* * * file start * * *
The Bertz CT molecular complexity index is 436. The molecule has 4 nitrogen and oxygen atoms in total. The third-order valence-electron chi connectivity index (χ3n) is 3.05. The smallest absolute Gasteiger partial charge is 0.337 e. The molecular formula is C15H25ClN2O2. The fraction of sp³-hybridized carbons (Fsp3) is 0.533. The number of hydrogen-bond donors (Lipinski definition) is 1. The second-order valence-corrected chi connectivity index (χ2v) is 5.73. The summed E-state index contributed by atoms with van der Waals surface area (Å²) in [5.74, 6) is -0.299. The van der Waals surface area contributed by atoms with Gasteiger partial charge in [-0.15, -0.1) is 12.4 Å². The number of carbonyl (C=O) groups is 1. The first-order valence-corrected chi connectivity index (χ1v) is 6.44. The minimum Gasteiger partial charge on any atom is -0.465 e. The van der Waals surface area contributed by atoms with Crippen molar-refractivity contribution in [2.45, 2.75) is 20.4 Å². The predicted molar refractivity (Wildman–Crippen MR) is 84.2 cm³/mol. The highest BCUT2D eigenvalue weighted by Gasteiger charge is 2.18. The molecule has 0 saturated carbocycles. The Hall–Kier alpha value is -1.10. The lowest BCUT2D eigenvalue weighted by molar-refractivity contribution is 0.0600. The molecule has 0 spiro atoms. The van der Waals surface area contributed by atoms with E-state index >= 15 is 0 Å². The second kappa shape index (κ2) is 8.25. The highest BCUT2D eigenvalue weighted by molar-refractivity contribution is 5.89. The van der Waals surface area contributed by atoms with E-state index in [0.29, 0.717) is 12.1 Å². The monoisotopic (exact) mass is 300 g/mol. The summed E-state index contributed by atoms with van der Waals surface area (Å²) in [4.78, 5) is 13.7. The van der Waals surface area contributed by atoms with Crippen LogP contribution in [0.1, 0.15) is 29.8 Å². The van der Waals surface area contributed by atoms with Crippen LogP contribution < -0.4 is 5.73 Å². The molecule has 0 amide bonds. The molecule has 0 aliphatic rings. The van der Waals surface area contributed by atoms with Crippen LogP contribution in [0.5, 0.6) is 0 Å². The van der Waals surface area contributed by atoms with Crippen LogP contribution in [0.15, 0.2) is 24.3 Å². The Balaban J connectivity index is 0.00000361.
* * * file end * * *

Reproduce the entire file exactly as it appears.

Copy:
The Bertz CT molecular complexity index is 436. The molecule has 4 nitrogen and oxygen atoms in total. The third-order valence-electron chi connectivity index (χ3n) is 3.05. The smallest absolute Gasteiger partial charge is 0.337 e. The molecular formula is C15H25ClN2O2. The fraction of sp³-hybridized carbons (Fsp3) is 0.533. The number of hydrogen-bond donors (Lipinski definition) is 1. The second-order valence-corrected chi connectivity index (χ2v) is 5.73. The summed E-state index contributed by atoms with van der Waals surface area (Å²) in [5.74, 6) is -0.299. The van der Waals surface area contributed by atoms with Gasteiger partial charge in [-0.15, -0.1) is 12.4 Å². The number of carbonyl (C=O) groups is 1. The first-order valence-corrected chi connectivity index (χ1v) is 6.44. The minimum Gasteiger partial charge on any atom is -0.465 e. The van der Waals surface area contributed by atoms with Crippen molar-refractivity contribution in [2.45, 2.75) is 20.4 Å². The predicted molar refractivity (Wildman–Crippen MR) is 84.2 cm³/mol. The highest BCUT2D eigenvalue weighted by Gasteiger charge is 2.18. The molecule has 0 saturated carbocycles. The Hall–Kier alpha value is -1.10. The lowest BCUT2D eigenvalue weighted by molar-refractivity contribution is 0.0600. The molecule has 0 spiro atoms. The van der Waals surface area contributed by atoms with E-state index >= 15 is 0 Å². The second kappa shape index (κ2) is 8.25. The highest BCUT2D eigenvalue weighted by molar-refractivity contribution is 5.89. The van der Waals surface area contributed by atoms with E-state index in [0.29, 0.717) is 12.1 Å². The monoisotopic (exact) mass is 300 g/mol. The summed E-state index contributed by atoms with van der Waals surface area (Å²) in [4.78, 5) is 13.7. The van der Waals surface area contributed by atoms with Crippen LogP contribution in [0.1, 0.15) is 29.8 Å². The van der Waals surface area contributed by atoms with Crippen LogP contribution < -0.4 is 5.73 Å². The molecule has 0 amide bonds. The molecule has 0 aliphatic rings. The van der Waals surface area contributed by atoms with Crippen LogP contribution in [0.5, 0.6) is 0 Å². The van der Waals surface area contributed by atoms with Crippen LogP contribution in [0.15, 0.2) is 24.3 Å². The Balaban J connectivity index is 0.00000361.